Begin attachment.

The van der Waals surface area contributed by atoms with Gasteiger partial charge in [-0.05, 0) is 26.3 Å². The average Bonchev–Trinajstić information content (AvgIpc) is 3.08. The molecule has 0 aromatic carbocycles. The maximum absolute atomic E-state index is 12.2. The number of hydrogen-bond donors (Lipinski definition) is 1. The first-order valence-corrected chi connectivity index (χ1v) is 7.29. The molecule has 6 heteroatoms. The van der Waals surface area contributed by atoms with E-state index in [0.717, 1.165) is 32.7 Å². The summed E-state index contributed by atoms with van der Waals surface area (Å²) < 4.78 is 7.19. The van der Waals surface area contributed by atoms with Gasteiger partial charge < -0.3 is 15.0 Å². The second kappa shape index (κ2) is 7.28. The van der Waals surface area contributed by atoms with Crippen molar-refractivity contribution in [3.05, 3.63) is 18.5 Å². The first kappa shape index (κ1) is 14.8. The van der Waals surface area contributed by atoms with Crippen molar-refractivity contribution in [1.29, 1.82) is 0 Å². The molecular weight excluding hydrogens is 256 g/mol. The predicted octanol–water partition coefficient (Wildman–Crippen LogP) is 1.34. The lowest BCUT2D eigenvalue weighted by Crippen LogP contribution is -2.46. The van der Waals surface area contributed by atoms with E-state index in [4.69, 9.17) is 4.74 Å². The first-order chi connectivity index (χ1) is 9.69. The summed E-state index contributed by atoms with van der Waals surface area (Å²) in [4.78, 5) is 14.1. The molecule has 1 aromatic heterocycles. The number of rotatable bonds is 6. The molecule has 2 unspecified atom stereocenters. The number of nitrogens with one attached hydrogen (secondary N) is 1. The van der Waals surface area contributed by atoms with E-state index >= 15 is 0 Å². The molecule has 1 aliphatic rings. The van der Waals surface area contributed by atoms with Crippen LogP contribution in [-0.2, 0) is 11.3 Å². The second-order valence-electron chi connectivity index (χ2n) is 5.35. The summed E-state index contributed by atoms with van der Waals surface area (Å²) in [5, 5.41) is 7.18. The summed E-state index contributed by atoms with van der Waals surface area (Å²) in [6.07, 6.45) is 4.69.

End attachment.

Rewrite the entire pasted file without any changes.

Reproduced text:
The van der Waals surface area contributed by atoms with Gasteiger partial charge in [-0.05, 0) is 26.3 Å². The average Bonchev–Trinajstić information content (AvgIpc) is 3.08. The molecule has 0 aromatic carbocycles. The maximum absolute atomic E-state index is 12.2. The number of hydrogen-bond donors (Lipinski definition) is 1. The first-order valence-corrected chi connectivity index (χ1v) is 7.29. The molecule has 6 heteroatoms. The van der Waals surface area contributed by atoms with E-state index in [0.717, 1.165) is 32.7 Å². The summed E-state index contributed by atoms with van der Waals surface area (Å²) < 4.78 is 7.19. The van der Waals surface area contributed by atoms with Gasteiger partial charge < -0.3 is 15.0 Å². The second kappa shape index (κ2) is 7.28. The van der Waals surface area contributed by atoms with Crippen molar-refractivity contribution in [3.05, 3.63) is 18.5 Å². The first kappa shape index (κ1) is 14.8. The van der Waals surface area contributed by atoms with Crippen molar-refractivity contribution in [1.29, 1.82) is 0 Å². The molecular weight excluding hydrogens is 256 g/mol. The predicted octanol–water partition coefficient (Wildman–Crippen LogP) is 1.34. The lowest BCUT2D eigenvalue weighted by Crippen LogP contribution is -2.46. The van der Waals surface area contributed by atoms with E-state index in [4.69, 9.17) is 4.74 Å². The first-order chi connectivity index (χ1) is 9.69. The summed E-state index contributed by atoms with van der Waals surface area (Å²) in [4.78, 5) is 14.1. The molecule has 1 aromatic heterocycles. The number of rotatable bonds is 6. The molecule has 2 unspecified atom stereocenters. The number of nitrogens with one attached hydrogen (secondary N) is 1. The van der Waals surface area contributed by atoms with E-state index >= 15 is 0 Å². The molecule has 1 aliphatic rings. The van der Waals surface area contributed by atoms with Crippen LogP contribution in [-0.2, 0) is 11.3 Å². The second-order valence-electron chi connectivity index (χ2n) is 5.35. The summed E-state index contributed by atoms with van der Waals surface area (Å²) in [5, 5.41) is 7.18. The summed E-state index contributed by atoms with van der Waals surface area (Å²) in [6.07, 6.45) is 4.69.